COUNCIL OF EUROPE: MURDER SUSPECTS LOSE APPEAL AGAINST EXTRADITION TO US
January 17, 2012: European court of human rights dismisses appeals against extradition to US by Briton Phillip Harkins and American Joshua Edwards.
Two murder suspects who claim they may face the death penalty or life imprisonment without parole if extradited to the US have lost their appeals at the European court of human rights (ECHR). The unanimous decision by a panel of seven judges to dismiss their claims will be seen as a significant boost for UK-US extradition arrangements and a blow to those campaigning to reform the controversial 2003 agreement.
Both Phillip Harkins, a British national, and Joshua Edwards, an American, now face removal to the US for trial later this year. They are accused of murder and other offences in separate incidents. Harkins, 34, black, a Scottish national, is alleged to have killed 22-year-old Joshua Hayes during a failed robbery in Florida in 1999. He returned to Scotland after being released on bail in 2002 and was jailed in 2003 for killing a woman in a road crash. He denies taking part in the killing, claiming he had merely lent his car to one of the assailants.
Edwards, 25, is said to have had an argument with two other men about his short stature. He is accused of having left the house in Maryland, returned later with a pistol and shot both men in the head, one of whom subsequently died. In 2007, he was arrested in the UK. Both suspects have resisted extradition to the US following orders made against them by the home secretary. Despite assurances from the US authorities that they would not be given the death penalty, Harkins and Edwards argued that if sent back they could be executed. Lawyers for the two men also told the Strasbourg court they might receive life sentences of imprisonment without parole that would amount to a breach of their rights under Article 3 of the European convention on human rights that prohibits inhuman and degrading treatment. But their claims were dismissed by the ECHR. In a summary of the decision, the court said "the diplomatic assurances, provided by the US to the British government - that the death penalty would not be sought in respect of Mr Harkins or Mr Edwards - were clear and sufficient to remove any risk that either of the applicants could be sentenced to death if extradited, particularly as the US had a long history of respect for democracy, human rights and the rule of law".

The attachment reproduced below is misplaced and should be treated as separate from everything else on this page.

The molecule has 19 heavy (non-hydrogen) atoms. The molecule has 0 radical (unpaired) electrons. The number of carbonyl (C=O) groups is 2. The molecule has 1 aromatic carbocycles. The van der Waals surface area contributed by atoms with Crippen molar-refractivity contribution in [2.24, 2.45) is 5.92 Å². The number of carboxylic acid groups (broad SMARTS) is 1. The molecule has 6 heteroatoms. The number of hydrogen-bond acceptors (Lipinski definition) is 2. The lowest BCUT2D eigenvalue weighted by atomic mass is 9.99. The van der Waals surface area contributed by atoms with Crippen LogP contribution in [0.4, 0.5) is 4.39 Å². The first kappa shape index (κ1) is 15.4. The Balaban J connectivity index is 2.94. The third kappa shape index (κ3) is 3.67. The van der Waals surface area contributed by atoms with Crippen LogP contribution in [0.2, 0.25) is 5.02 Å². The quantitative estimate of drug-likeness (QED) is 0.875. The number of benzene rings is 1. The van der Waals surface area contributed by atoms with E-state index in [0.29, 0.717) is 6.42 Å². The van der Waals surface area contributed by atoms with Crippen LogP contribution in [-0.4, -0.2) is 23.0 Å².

On the question of life imprisonment without parole, the court said it would not be disproportionate if Harkins or Edwards were given life sentences. Both men have three months to appeal against the judgment to the ECHR's upper chamber and cannot be removed until that period has passed.
Critics of the 2003 Extradition Act claim the Anglo-American treaty, drawn up in the aftermath of the 9/11 attacks, is unfair because British citizens facing extradition do not enjoy the same degree of legal protection as Americans.
Two other Britons are fighting extradition to the US: Richard O'Dwyer, 23, and Christopher Tappin. O'Dwyer would be the first British citizen to be extradited over the illegal streaming of films. Tappin is wanted in the US on charges of conspiring to sell batteries for Iranian missiles. (Sources: Reuters, guardian.co.uk, 17/01/2012)